There is a general confusion when it comes to incomes or being aware on what counts as an income therefore we have come to the conclusion that it’s better to enlist everything which may count as an income from the point of view of application to a Working Tax Credit. We will enlist everything which counts as an income below.
This information is very important because everything which may count as an income would lower the sum of a Working Tax Credit and in addition, if an applicant is not aware of what counts as a benefit and fails to report any such income, may even be fined up to GBP 3000 for failing to report this to the tax office. Therefore, pay close attention to the list below:
What counts as an income?
It’s important to note that there are so many more forms of payments which may count as an income from the applicant’s point of view. Get more information on incomes from the HM Revenue and Customs (HMRC) which provides a much more detailed list.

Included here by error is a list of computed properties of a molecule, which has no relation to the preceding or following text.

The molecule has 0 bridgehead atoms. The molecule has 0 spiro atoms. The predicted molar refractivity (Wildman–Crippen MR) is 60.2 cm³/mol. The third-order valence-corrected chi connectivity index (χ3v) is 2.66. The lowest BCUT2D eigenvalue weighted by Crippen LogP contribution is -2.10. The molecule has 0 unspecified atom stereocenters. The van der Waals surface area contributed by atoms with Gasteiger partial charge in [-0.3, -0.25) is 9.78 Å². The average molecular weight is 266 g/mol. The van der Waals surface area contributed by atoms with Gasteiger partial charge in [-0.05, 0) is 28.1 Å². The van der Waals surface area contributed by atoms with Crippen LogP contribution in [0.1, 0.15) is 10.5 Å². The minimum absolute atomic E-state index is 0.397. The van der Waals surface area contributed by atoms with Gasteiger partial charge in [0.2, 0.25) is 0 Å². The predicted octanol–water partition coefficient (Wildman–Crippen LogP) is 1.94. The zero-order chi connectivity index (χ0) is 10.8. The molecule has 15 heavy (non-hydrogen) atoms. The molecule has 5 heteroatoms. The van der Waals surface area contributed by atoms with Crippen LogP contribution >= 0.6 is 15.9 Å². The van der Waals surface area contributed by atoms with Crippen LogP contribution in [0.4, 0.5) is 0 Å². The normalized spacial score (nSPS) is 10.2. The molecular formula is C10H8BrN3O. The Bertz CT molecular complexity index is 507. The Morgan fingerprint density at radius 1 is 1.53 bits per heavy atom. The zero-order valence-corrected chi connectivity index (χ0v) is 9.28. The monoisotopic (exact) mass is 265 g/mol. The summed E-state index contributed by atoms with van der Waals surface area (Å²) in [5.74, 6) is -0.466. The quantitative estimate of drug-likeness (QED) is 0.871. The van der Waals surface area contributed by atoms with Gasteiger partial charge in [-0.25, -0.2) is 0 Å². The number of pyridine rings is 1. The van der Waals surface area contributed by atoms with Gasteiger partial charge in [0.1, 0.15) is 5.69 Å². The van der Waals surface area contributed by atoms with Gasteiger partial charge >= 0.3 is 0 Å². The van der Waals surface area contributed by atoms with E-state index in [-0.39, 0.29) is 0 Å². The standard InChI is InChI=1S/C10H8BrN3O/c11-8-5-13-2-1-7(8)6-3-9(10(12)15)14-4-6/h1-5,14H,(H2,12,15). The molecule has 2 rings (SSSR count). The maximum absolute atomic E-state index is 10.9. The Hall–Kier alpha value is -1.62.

Benefits which may also count as income when it comes to applying for a tax credit:
It’s essential to note that once applicant or the applicant’s spouse is receiving Universal Credit, then the applicant will be automatically dismissed from receiving Working Tax Credit. It’s also important to add that the whole UK credit system is bound to change from April 2017 as both the working tax credit and the child tax credit will become part of the Universal Credit system in the United Kingdom and this also would mean a change in the sums and the conditions to apply.
Application can happen both online or by filling an application form which can be acquired from any local tax office or even post office in the area of the United Kingdom and Northern Ireland. As the process is quite lengthy ( up to 3-4 weeks) it’s wise to apply well on time. What you need for the application is your National Insurance number, your ID, your tax papers from last year and official documentation on any other benefits you are currently receiving. One can apply for a tax credit for someone else, generally a family member if you are an authorised intermediary and you hold the necessary papers to ensure that. In the case of Child Tax credit it is enough to hold the baby’s papers ensuring you are the official parent or you have official custody over the child.